New senate bill proposes partial restoration of funding to DSPS and EOPS


Senator Marty Block (SD-39) holds a press conference for Senate Bill 705 on the north steps of the California State Capitol on May 1.

Photography by: Elizabeth Witt

Students, staff, faculty and advocates from across the state gathered together at the California State Capitol on May 1 in support of Senate Bill 705, aimed at restoring partial funding to categorical programs for California’s community colleges.

The bill would allocate $50 million to be divided equally between Disabled Programs and Services and Extended Opportunity Programs and Services, according to the fact sheet provided by the office of Senator Marty Block (SD-39), the original author of the bill. Block addressed a small crowd on the north steps of the Capitol, but was backed by over fifty supporters, counselors and students from the programs.

“We can’t ignore these programs that have suffered 40 percent cuts in the last four to five year,” Block said. “Those with hurdles because of disabilities, those with hurdles because of their economic circumstance, they need additional assistance and SB 705 provides that.”

The bill was co-authored by Assemblymember Susan Bonilla (AD-14) who also spoke at the press conference, addressing the urgency of the matter.

“These students can’t wait,” Bonilla said. “They need to be able to go to school today. They need to be able to go to school in September … They can’t wait five years, we must do this now.”

Over the past four years as state funding for secondary education has been reduced, both DSPS and EOPS have been faced with serious challenges. Statewide, approximately 25,000 eligible students were not accepted into EOPS while DSPS has seen a reduction of services and an increase in wait time for accommodations, according to the California Legislature fact sheet.

Ruth Wellend attends the University of San Francisco and is a recent a graduate of Sacramento City College. She is one of the thousands of students affected by the budget cuts and shared her personal challenges with the audience as part of the press conference.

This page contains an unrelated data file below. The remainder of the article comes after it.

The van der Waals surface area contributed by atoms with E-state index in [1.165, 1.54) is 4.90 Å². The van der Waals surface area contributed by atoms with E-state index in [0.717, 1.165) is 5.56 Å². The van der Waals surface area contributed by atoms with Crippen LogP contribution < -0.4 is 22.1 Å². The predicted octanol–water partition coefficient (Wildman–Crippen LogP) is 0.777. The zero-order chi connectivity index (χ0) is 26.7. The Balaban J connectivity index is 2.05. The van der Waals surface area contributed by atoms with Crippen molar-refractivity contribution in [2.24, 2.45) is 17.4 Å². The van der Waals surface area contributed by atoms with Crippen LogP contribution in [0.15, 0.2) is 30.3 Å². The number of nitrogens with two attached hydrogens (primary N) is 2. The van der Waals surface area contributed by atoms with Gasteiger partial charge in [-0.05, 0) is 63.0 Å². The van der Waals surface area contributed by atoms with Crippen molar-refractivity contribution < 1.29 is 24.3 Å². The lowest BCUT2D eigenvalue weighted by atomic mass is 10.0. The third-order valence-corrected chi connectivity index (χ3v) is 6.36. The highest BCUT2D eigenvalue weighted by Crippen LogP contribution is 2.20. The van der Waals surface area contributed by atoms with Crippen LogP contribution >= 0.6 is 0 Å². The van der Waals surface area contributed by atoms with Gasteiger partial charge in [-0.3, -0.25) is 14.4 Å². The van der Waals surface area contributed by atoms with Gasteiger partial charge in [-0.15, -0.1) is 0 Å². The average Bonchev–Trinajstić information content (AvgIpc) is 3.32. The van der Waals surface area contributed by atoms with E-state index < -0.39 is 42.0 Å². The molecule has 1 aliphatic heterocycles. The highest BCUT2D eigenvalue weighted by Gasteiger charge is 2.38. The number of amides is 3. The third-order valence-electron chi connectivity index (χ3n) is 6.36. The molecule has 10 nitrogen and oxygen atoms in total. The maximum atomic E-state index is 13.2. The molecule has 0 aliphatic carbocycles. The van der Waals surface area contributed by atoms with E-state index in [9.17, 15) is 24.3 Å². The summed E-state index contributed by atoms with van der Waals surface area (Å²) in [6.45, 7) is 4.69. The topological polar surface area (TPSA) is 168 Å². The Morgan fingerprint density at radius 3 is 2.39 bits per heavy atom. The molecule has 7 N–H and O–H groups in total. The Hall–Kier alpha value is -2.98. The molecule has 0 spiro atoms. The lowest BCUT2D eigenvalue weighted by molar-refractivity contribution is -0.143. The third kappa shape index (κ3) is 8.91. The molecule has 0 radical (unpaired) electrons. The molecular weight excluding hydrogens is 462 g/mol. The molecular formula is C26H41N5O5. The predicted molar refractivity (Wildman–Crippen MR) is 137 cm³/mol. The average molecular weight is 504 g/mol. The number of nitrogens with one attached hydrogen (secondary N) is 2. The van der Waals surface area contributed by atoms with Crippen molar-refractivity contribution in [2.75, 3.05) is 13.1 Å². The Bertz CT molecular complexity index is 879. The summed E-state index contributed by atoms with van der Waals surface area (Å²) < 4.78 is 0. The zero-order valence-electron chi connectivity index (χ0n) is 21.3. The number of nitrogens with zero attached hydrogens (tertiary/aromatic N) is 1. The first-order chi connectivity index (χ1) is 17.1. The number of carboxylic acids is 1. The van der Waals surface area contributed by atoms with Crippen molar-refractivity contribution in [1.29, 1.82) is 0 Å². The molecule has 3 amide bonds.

After losing her vision and undergoing frequent dialysis treatments in 2006, Wellend was the recipient of a kidney-pancreas transplant in 2008. Three years later she was nominated for the 2011 All USA and Coca-Cola Scholarships which provide thousands of dollars to academically successful students.

Half-way through the semester, due to the minimized DSPS budget, Wellend’s math tutor had to search elsewhere for employment; and though she was at that point an “A” student, her access to the course became restricted and she began to struggle, Welland said.

“Because there was not enough funding in DSPS,” she said. “I didn’t make it to the final round, [but] being ambitious I never gave up.”

A sociology major at SCC and student who utilizes EOPS, Sammy Sanchez, also spoke at the conference.

“As a former foster youth with little to no support from outside people, the opportunity to walk into EOPS and see my counselor and ask for advice was extremely helpful,” Sanchez said.

Also working for the program, Sanchez shared his first-hand experiences with the lack of funding.

“Students often come in and ask if they can join the program,” he said. “And we have to turn them away because there is no more funding.”

Having passed the education committee unanimously, SB 705 will now be discussed in the appropriations committee, and if approved will move to the floor of the state senate where “we have very high hopes for it,” Block said.

The learning disability specialist at Cosumnes River College and a longtime advocate for DSPS, Scott Hamilton, also attended the event.

“We’ve never had anybody listen to us before,” Hamilton said. “We’re not saying anything different than what we’ve been saying for four years … but now we have a senator and assemblymember who are listening.”

If the bill passes, CRC’s DSPS department could benefit with additional staff and the ability to provide more services in a timely manner, Hamilton said.

With a unanimous pass in the education committee, those speaking at the conference were hopeful.

“If you just give us a chance to play on this team, on the California team,” Welland said. “We can show you what we are made of. We are brilliant people. We have a lot to contribute.”